[One great Calamity does by secret and unseen means, as it were, invite another to assault'me. All manner of Tryals and Afflictions have fallen upon me with their united Forces, their greatest Weight: Yer at fast all is
10 (The Lord háth granted 10 (My Time has his loving-kindness
' on the day
been divided berween time: and in the night-feason giving Thanks, and
receiving Mercies and did I fing of him, and made my : what fresh Blessings ! prayer unto the God of my life.] have received in the 11 I will say unto the God Day, it has been my
course to commemorate of my strength, Why haft thou in the Night, and make forgotten me: why go I thụs them one great part of heavily, while the enemy op- my constant Devotions, presseth me
which I pay to that
God in whom I move, 12 My bones are smitten a- and live, and have my funder as with a sword: while being.] mine enemies that trouble me cast me in the teeth; 173 1,3)
13. Namely, while they say daily unto me; Where is now thy God?
14 Why-art thou so vexed, O my foul: and why art thou so disquiéted within me?
IS. O pút thy trust in God: Is The help of my for 1.will yetthank him, [which Countenance, 7 or of my is* the help of my countenance,] is often turn'd: And
Presence, for to the word and my God.
when he calls God the belp of his Countenance, his meaning is, that God gave Safety and Success where ever he was present. And it does not appear that David had ever been defeated in Barcel when he penn'd this Psalm : So the sense of this Phrase is this; [God is he who always affords me his Affiltance, and crowns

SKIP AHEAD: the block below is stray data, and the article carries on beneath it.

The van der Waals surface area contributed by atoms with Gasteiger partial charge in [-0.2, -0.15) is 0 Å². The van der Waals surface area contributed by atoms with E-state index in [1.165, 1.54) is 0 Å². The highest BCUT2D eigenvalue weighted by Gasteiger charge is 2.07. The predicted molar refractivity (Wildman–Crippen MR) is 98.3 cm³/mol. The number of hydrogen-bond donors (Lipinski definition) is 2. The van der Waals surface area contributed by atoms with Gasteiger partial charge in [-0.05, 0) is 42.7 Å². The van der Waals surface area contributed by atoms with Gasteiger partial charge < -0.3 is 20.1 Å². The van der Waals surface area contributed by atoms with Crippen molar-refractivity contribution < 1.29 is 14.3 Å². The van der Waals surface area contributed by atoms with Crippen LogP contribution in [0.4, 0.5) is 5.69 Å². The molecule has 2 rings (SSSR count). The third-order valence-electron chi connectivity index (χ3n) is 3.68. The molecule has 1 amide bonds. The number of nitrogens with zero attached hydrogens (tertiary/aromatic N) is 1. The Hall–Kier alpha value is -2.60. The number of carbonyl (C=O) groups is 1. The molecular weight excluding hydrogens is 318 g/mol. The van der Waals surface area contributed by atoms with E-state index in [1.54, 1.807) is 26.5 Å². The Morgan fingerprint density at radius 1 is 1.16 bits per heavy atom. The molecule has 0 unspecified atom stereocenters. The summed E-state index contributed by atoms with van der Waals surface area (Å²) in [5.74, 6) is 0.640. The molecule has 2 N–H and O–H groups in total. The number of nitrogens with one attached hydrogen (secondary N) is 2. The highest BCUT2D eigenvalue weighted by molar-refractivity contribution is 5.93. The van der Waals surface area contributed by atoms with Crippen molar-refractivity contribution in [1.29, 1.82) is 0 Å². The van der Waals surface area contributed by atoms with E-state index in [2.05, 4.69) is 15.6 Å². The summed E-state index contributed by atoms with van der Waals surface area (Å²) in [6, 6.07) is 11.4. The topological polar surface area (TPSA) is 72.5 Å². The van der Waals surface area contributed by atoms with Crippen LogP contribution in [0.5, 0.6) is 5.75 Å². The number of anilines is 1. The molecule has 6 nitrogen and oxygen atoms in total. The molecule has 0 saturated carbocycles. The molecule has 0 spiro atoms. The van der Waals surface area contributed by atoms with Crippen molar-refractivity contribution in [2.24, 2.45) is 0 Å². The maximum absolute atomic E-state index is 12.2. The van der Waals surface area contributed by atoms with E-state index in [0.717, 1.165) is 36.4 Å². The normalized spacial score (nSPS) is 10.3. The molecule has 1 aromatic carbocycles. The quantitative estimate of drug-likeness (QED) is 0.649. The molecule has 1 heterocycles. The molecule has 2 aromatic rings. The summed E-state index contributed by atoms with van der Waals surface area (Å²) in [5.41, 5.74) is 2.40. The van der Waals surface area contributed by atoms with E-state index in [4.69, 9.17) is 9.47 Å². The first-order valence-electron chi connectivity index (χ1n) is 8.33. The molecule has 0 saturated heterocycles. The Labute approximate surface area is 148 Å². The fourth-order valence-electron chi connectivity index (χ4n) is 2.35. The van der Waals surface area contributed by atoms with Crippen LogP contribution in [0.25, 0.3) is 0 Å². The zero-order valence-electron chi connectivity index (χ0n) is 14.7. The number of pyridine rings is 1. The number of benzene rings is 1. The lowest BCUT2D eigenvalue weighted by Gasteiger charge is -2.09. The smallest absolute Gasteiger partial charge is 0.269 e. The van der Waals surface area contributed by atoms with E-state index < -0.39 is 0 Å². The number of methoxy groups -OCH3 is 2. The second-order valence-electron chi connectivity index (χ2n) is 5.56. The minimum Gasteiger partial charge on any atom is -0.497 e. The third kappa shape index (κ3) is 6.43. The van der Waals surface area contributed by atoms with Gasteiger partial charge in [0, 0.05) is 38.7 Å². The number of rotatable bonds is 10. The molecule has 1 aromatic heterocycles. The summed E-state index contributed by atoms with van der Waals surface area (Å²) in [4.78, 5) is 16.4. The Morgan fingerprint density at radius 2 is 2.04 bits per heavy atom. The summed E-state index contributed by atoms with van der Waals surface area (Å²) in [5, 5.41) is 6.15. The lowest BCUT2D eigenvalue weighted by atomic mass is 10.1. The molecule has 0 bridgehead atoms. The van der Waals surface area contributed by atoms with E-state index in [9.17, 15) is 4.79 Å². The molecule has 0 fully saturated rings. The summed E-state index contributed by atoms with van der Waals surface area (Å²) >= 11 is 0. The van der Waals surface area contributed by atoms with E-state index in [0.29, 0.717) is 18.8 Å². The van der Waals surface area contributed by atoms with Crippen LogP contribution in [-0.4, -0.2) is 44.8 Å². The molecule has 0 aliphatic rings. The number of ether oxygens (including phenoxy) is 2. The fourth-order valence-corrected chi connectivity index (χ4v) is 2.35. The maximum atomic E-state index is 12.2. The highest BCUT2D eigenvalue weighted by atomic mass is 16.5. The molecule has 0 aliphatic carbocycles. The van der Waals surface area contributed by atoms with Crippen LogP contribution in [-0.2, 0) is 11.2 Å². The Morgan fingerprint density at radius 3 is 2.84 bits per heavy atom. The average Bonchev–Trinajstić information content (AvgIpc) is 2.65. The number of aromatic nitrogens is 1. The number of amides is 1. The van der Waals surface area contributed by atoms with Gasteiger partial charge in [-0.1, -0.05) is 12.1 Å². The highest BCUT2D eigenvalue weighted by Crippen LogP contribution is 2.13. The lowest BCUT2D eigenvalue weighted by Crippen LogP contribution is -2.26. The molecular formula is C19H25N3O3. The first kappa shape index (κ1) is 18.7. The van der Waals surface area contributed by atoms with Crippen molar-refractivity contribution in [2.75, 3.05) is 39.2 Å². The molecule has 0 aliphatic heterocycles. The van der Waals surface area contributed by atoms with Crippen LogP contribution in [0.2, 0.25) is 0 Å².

me with Succefs, so that Victory seems to attend my Person, and Never to depart from my Presence..
] This Pfalm feeris to have been composed on the same mourna ful Subject, and probably, on the same occasion with the former.
Judica me, Dens. Pfal. XLIII.
Ive sentence with me, o
God, and defend my cause against the ungodly people: O deliver me from the deceitful and wicked man,
2 For thou art the God of my strength, why hast thou put me from thee : and why go I fo heavily, while the enemy
oppresleth me? 3 * Thy Light:) thy 3 O fend out thy light and Favour, and comfort, thy truth, that they may lead thy Truth: that is, thy Faithfulness in
me: and bring me unto thy ho
performing Promises. ly hill t, and to thy dwelling. if Sion.
14 And that I may go unto the altar of God, even unto the God of my joy and gladness: and upon the harp will I give thanks unto thee, O God, my God.
5. Why art thou so heavy, O my soul: and why art thou
so disquieted within me? 6 Soe Psal. xli. 15. : 60 put thy trust in God :
for I will yet give him thanks, which is the help of my countenance, and my God,
The Ninth Day Morning Prayer, This Psalm was certainly composed after David's Time, ,
and when the Jewish Affairs began to be in a declining Condition; as may appear from what is here said from the 10th Verse forward. Bishop Patrick ascribes it to the times of Hezekiah, when the Assyrians, after having made several Inroeds, at last invaded Judea with a great Army, 2 Kings xviii: 13, 17,
Deus auribus. Pfal. XLIV..
ears, O God, our fathers have told us : what thou haft done in their time of old.
2 How thou hast driven out the heathen with thy hand, and planted them in: how thou hast destroyed the nations, and caft them out.
3 3. For they gat not the land in poffeffion through their own sword: neither was it their own arm that helped them.
4 But thy right hand, and thine arm, and the light of thy 4. [Thy favourable countenance] : because thou Presence. ) hadst a favour unto them.
5 Thou art my King, O Gód: send help unto Jacob.
6 Through thee will we on verthrow our enemies : and in thy Name will we tread them under that rise up against us.'
7 For I will not trust in my bow: it is not my sword that shall help me. 8 But it is thou that favest